On top of that, rabbits are used to living and eating in large groups (up to 20). Male rabbits are often seen fighting to get the attention of the ladies, but they still stick together. On their own, most bunnies get lost and eaten by a fox, coyote, or even a bird. If you want to have a pet rabbit, do consider adopting two instead; otherwise, the bun might get lonely and develop separation anxiety.


Bunnies are roughly 50% smaller than hares. On average, they reach 12–17 inches in height and up to 6 pounds in weight, while hares can be as tall as 30 inches and come in at 6–12 pounds. Plus, the ears aren’t nearly as big, while the legs are much shorter. Like hares, rabbits shed their fur each year, but they don’t switch colors. Instead, the coat’s thickness/density is changed depending on the time of the year.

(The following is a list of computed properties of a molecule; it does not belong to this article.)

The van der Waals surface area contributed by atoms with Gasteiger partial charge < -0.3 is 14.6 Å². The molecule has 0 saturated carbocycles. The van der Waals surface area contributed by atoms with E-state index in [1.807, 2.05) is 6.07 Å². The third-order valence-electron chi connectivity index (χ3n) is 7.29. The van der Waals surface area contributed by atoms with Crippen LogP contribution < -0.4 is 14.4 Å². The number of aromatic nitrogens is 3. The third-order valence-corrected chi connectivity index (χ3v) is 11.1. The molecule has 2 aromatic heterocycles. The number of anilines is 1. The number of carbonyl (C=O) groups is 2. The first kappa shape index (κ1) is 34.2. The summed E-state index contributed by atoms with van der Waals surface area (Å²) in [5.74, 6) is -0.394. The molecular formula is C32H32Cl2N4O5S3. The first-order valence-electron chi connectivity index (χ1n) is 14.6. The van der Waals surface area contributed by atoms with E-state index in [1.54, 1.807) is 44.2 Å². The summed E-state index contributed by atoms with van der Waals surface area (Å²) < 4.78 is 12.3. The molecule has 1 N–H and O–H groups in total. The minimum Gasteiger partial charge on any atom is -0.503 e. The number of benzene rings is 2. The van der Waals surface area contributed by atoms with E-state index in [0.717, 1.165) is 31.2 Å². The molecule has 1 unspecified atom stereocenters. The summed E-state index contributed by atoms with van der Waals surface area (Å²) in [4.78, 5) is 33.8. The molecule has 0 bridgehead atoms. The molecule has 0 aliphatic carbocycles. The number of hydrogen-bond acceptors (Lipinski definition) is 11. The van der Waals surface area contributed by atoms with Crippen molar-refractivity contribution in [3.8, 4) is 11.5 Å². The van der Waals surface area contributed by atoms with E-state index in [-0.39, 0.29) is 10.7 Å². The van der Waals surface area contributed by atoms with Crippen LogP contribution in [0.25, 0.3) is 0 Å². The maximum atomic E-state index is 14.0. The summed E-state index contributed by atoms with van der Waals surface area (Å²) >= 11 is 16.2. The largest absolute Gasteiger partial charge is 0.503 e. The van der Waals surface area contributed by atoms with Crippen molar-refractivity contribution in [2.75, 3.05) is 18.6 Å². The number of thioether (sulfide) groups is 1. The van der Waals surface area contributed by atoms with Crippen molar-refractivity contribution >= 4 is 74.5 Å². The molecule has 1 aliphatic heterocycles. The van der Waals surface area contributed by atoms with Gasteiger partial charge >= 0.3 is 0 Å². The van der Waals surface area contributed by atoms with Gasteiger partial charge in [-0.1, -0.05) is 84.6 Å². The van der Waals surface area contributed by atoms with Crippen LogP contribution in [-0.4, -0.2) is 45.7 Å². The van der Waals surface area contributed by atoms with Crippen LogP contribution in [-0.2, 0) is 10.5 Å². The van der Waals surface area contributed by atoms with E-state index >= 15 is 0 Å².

Both animals have roughly the same lifespan, though (up to 12 years). However, since many rabbits are domesticated, they have a much higher chance of making it that long. Hares, in contrast, often die before they go over 4–6 years old. Another thing that these animals have in common is the fact that they’re crepuscular (active at dawn and dusk).

close up cute netherland dwarf rabbit in lawn
Image Credit: CART00N, Shutterstock

Natural Habitat / The Litter

In contrast to hares, rabbits can’t survive in an exposed habitat: you’ll rarely catch one running around in an open field. Instead, they pick areas with plenty of cover, dig burrows (underground tunnels), and spend most of their time there. These tunnels tend to be rather large and complex, and they allow dozens of bunnies to communicate with each other and weather the storm.